Use this step by step guide to figure out how you should layout your living room to get the best results and avoid problems later on.
Existing Space AnalysisThe first step in developing you new living room layout is to review your current space and make note of the existing elements. It is not absolutely necessary to draw out your space as this step by step guide suggests but it is helpful when trying to visualize and start from scratch. One thing I would encourage if you decide to skip the drawing stage is to pay attention to your existing electrical locations. Taking this into consideration will prevent some frustration later on.
Living Room Layout Sketch
- Using graph paper you will layout your living room to a scale of 1/4" = 1'-0. Remember that each square of the graph paper will represent one foot.
- Measure out the length of all the walls, doors, windows, and any other structural elements (ie. fire place & built in units) within the space. You will then transfer this information onto your graph paper using the measurements you just took. Make sure when you are drawing your existing living room plans that you indicate the direction of every door swing (into or out of the room).
- Next, walk around your living room and locate all the electrical outlets making note of their location on you new floor plan.
Furniture ArrangementBegin your living room layout by creating paper cutouts as furniture templates of the existing or new furniture pieces you want to use. Doing this will help you position the furniture in the room quickly and easily. Make sure you have the correct sizes of these pieces to make your living room plans more accurate.
Start by choosing a focal point in your living room. This can be anything from a fire place, a large window, an entertainment unit, a book display and even a piece of artwork on the wall. Arrange your furniture around your focal point starting with your largest furniture piece (usually a sofa or sectional). Try to create a conversation area by arranging your seating in a U-shape (or a directly adjacent setup for smaller spaces) instead of an L-shape configuration. This establishes a more comfortable conversation arrangement allowing people to have easier eye contact with one another instead of being forced to twist their bodies. In addition to that people generally like to have a maximum distance of 8 to 10 feet between them when socializing.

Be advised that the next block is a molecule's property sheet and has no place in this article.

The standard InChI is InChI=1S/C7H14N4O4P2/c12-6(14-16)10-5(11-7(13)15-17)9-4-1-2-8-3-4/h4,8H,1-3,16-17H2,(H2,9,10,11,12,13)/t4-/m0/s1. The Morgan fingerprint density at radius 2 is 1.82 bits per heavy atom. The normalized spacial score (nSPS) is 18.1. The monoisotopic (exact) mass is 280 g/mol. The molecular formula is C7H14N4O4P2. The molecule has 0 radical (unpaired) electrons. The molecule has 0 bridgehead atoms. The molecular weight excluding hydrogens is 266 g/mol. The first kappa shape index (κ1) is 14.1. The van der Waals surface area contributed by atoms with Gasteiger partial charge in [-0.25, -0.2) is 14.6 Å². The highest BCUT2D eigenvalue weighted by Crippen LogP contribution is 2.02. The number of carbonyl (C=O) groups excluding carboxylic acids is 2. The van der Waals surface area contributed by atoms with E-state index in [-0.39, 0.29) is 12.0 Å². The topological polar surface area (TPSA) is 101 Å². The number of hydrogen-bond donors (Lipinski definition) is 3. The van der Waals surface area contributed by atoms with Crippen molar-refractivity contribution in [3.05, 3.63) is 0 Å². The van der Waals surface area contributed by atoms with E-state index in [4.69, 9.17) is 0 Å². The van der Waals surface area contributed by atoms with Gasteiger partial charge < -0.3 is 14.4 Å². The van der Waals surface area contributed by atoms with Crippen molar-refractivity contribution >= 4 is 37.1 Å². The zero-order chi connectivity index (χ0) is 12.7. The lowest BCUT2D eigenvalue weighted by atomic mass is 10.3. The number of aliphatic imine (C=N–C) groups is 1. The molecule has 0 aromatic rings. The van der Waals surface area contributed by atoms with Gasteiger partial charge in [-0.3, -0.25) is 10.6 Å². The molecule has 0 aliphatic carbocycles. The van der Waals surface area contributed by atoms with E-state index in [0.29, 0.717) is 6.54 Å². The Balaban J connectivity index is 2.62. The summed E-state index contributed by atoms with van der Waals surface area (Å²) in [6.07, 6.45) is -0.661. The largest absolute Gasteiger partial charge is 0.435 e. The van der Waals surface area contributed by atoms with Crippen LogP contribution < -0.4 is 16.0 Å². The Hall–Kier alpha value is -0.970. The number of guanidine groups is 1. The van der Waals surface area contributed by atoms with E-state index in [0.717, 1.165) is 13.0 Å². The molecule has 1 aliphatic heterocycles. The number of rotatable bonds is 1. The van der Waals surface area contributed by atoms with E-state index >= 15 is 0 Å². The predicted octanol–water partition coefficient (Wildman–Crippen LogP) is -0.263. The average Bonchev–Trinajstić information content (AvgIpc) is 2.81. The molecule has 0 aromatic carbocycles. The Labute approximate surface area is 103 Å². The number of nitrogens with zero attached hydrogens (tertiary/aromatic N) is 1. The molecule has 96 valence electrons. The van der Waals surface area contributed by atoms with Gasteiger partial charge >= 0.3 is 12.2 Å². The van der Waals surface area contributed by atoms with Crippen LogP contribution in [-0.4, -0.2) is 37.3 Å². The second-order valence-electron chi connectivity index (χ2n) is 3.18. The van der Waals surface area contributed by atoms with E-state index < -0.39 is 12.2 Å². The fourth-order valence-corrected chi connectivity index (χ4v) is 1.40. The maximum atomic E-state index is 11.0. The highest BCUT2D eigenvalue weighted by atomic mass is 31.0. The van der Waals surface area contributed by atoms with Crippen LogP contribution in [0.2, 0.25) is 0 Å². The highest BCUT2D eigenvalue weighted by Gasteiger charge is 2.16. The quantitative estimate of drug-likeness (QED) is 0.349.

Large or open living room areas can be a challenge to layout as they sometimes begin to feel too spacious and disconnected. In these situations it is beneficial to separate your space into sections or groupings for different activities. Three separate areas may be a main conversation/seating area, a secondary seating/reading area, and an entertainment area. It's a good idea to always keep in mind the relationship between the different areas which can usually be done by creating a natural flow from one to the other.
Small living rooms are sometimes difficult to layout as they often begin to feel too cluttered. In these situations remember that less is more. Avoid the “overstuffed” look by removing some unnecessary furniture pieces or by finding new smaller scaled pieces to replace the existing. The smaller scaled furniture will create a balance in the space and help the room feel larger than it really is.
Try to think outside the box and play around with a few different furniture arrangement ideas. You'll be surprised with how many variations you come up with.
Things To Consider
There are few things to consider when laying out your new living room arrangement.
- Traffic pattern & flow throughout the space
- Balance & scale of furniture
- Placement of lighting and other electrical items